This season, the honeymoon period was over for Nolan who according to rumors had many rifts with general manager Garth Snow, and some of his key players. “It wasn’t going to work if two people aren’t on the same page,” Snow told the media after a morning meeting at the Nasseau Coliseum last Monday when they parted ways with Nolan. “He did some good things for us and he’s a good person.” “Last year we snuck into the playoffs and this year obviously was a sub par season.”

A huge question about Nolan leaving due to what is being termed “philosophical differences” is why let him go now as opposed to earlier in the off- season? In a surprising move, Nolan left on the same morning that the Islanders were scheduled to begin day one of their rookie evaluation camp.

With only one year left on his three- year contract, Nolan and Snow saw things differently about why the Islanders struggled so badly last season. Snow believed that the players were underachieving while Nolan back in February voiced a different opinion. “We don’t have natural 50 goal scorers,” said Nolan in what many believed was a shot at this general manager. “We have guys who work for everything they get.” “That’s the way we played.” When reminded last Monday of those comments, Snow replied by saying, “I thought Bill Guerin and Miro Satan were pretty good goal scorers.” “It doesn’t do any good to comment about it, but last summer Ted was in the process of bringing in free agents.” The two frequently disagreed on playing time for the younger players as Nolan liked to depend on his veterans.

Other rumors detail that Nolan who apparently didn’t get along well with star goalie Dominik Hasek in Buffalo, also had friction with his starter Rick DiPietro. Late in the season, his goalie got a leave of absence to attend his grandmother’s funeral. When he returned, Nolan played backup Wade Dubielewicz instead of DiPietro in the second of back- to- back contests against the New York Rangers.

While it seems only a matter of time before Nolan get back behind an NHL bench, the exact reasons and the timing might make future coaches leery about joining the organization. Last year, Nolan finished with a 35-38-9 record. Overall in New York, he went 74-68-21. “I was a little surprised, but at the end of the day they made a decision and are moving in a new direction,” DiPietro said in a phone interview.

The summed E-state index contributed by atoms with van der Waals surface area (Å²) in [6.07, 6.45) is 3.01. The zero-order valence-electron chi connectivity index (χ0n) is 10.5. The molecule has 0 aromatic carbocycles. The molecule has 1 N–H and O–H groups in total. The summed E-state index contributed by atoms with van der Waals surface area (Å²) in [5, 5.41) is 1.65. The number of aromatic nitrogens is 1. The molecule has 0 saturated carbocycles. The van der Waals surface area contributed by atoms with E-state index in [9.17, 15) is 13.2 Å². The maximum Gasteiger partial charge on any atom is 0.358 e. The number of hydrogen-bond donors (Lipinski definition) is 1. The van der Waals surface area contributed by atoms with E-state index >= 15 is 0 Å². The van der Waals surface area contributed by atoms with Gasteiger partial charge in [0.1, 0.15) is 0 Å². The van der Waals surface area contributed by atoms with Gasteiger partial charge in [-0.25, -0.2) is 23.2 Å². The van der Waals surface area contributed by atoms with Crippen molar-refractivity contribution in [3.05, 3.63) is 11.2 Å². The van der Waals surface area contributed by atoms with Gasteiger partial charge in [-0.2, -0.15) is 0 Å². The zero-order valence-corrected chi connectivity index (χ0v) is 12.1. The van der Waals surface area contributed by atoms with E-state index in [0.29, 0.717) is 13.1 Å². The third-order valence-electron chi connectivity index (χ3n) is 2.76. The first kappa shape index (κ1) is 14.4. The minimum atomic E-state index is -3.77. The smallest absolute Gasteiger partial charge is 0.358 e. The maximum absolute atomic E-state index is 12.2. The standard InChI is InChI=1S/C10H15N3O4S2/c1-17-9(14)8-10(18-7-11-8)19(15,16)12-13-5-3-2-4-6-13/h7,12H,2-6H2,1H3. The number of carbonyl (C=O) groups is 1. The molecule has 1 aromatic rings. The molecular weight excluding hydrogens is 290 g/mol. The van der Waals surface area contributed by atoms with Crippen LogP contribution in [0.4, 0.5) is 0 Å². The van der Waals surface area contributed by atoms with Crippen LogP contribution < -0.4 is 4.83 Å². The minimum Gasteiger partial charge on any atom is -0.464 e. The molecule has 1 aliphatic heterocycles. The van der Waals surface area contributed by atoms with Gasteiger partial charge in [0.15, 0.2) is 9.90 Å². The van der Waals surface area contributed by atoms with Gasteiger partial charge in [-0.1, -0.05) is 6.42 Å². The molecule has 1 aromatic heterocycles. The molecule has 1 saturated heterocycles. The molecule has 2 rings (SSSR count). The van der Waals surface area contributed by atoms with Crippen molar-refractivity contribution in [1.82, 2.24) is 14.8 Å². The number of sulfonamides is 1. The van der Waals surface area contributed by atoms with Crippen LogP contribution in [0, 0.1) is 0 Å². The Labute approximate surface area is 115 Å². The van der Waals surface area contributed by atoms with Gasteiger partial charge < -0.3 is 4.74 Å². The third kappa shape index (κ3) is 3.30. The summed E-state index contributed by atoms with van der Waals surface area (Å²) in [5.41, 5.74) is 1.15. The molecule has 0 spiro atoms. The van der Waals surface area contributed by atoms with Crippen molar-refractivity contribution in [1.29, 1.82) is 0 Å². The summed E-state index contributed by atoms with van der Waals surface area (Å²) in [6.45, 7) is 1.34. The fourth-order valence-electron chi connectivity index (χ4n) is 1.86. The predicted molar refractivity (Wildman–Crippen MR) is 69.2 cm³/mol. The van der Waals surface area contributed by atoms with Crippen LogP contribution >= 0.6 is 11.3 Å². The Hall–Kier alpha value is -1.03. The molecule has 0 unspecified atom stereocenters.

Around the NHL

Shanahan Coming Back For Another Season

 

After much deliberation, 39 year-old veteran forward Brendan Shanahan has decided to postpone retirement for at least another season.

This grizzled 20 year veteran who produced 23 goals and 44 points last season for the New York Rangers had been offered some media positions but has turned them down to play.

Shanahan, who spent the past two years playing for the Rangers made it clear that New York is his preferred choice to play. Still, Shanahan, who is a three- time Stanley Cup winner from his days with the Detroit Red Wings, said that if things couldn’t be worked out with New York, then he would consider other teams.

This Mimico native who broke into the NHL with the New Jersey Devils in 1987, has enjoyed a hall of fame career that has seen him score 650 goals, 1,340 points in 1,490 games.  

 

York Joins The Blue Jackets

 

Veteran journeyman forward Mike York agreed to a one-year contract on Friday with the Columbus Blue Jackets.

York, who in 2000 made a strong impact with the New York Rangers when he broke into the NHL and was named to the All Rookie squad when he produced 26 goals and 50 points, is currently coming off a disappointing season with the Phoenix Coyotes. Playing mostly on the third and fourth line, York managed only 6 goals and 14 points but did serve as a valuable penalty killer.

After the promising first year season, York followed it up a couple of seasons later by posting career numbers of 57 points before his numbers unexpectantly began to decline. Since that time, this Michigan native has bounced around to the Edmonton Oilers, New York Islanders, Philadelphia Flyers, Coyotes and now the Blue Jackets where he will serve as a valuable leader and checker under coach Ken Hitchcock.